How ‘Doing The Math’ Adds Up To Increased Online Revenue

Last week I saw a pretty impressive number: $1.2 million. That’s was the annual incremental revenue that one online business expects to generate just by doing some simple math for its customers.

Here’s how it works: You extend an offer based on a purchase threshold, then update the visitor’s progress toward that threshold.


You can see the strategy sketched out in the image, which features the fictitious Gear store for outdoor gear but uses a real world example from a major online retailer. When the visitor arrives on the website, possibly driven by PPC ads touting an offer of free shipping on orders over $150, or $9 flat rate shipping, the message is clear at the top of the page. (The offer does not need to be free shipping and the strategy can work on ecommerce sites other than retail.)

Now, I admit that free shipping is a sore subject with some online retailers, but you can ease the pain by tying the free shipping to a minimum order size. Setting a threshold like this is a great way to reduce the bottom line impact of such offers.

However, some customers are going to think the $150 threshold is too high. You handle this in two ways. First, there is the $9 flat rate, then there is the math factor. As soon as someone places an item in their shopping cart, which Gear refers to as Bag, the shipping message at the top of the page is programmed to change and show the amount of additional purchasing required to qualify for free shipping.

Speaking as an online shopper, I find that seeing this information prominently displayed is very helpful. I’m smart enough to “do the math” myself and figure out how close I am to free shipping, but if the website does the math for me that makes my shopping experience just a little less demanding. This website also features a small box on the right of the page that tracks Bag action and reinforces the messaging.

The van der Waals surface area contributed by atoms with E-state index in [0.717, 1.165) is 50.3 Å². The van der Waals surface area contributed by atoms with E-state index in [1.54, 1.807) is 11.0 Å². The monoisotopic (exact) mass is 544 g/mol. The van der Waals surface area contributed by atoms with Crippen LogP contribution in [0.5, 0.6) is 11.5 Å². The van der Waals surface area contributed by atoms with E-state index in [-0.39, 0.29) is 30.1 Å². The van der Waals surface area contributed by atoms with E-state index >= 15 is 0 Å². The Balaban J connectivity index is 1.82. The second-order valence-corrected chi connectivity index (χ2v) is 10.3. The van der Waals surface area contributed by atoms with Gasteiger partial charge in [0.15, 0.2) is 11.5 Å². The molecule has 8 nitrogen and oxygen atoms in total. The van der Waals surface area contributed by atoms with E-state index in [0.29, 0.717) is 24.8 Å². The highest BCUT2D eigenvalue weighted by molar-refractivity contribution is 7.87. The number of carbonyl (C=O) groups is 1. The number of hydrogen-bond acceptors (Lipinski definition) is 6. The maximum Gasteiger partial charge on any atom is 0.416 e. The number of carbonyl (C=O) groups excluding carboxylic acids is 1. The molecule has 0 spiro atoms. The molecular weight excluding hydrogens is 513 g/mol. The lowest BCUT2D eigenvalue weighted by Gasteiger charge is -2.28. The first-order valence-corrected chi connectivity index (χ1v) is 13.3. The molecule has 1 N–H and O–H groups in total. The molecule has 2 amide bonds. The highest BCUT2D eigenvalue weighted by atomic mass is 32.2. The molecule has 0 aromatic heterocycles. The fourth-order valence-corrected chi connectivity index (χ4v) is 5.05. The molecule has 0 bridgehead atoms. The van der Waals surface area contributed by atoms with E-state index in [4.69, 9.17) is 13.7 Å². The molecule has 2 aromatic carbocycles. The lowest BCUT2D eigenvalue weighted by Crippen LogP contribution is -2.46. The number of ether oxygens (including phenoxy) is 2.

This message also gives the shopper a clear incentive to buy more on this visit, perhaps bringing forward a planned future purchase. And if the shopper adds more items to the cart and crosses the free shipping threshold, that’s not the end of the story. The messaging is updated as you can see: Order Now and Get Free Shipping! In other words, since you have now qualified for free shipping, why not buy some more stuff and get it shipped for free?

The psychology here is pretty straightforward, someone who found their way to your site is being encouraged to convert several times over. First by adding one item, then by adding more items to cross the threshold, and finally to just keep shopping.

Obviously, the actual numbers that work best for your online business will vary. And you are well advised to test them to zero in on what works best. For example, does a lower threshold produce enough purchasing activity to cover the shipping cost? Does a higher threshold act as a deterrent?

I’m not saying this strategy will produce a huge percentage lift in your conversion rate, but I definitely think it is worth testing. After all, if you have a popular site, even a few percentage points can generate a lot of incremental revenue, like the $1.2 million I saw last week.

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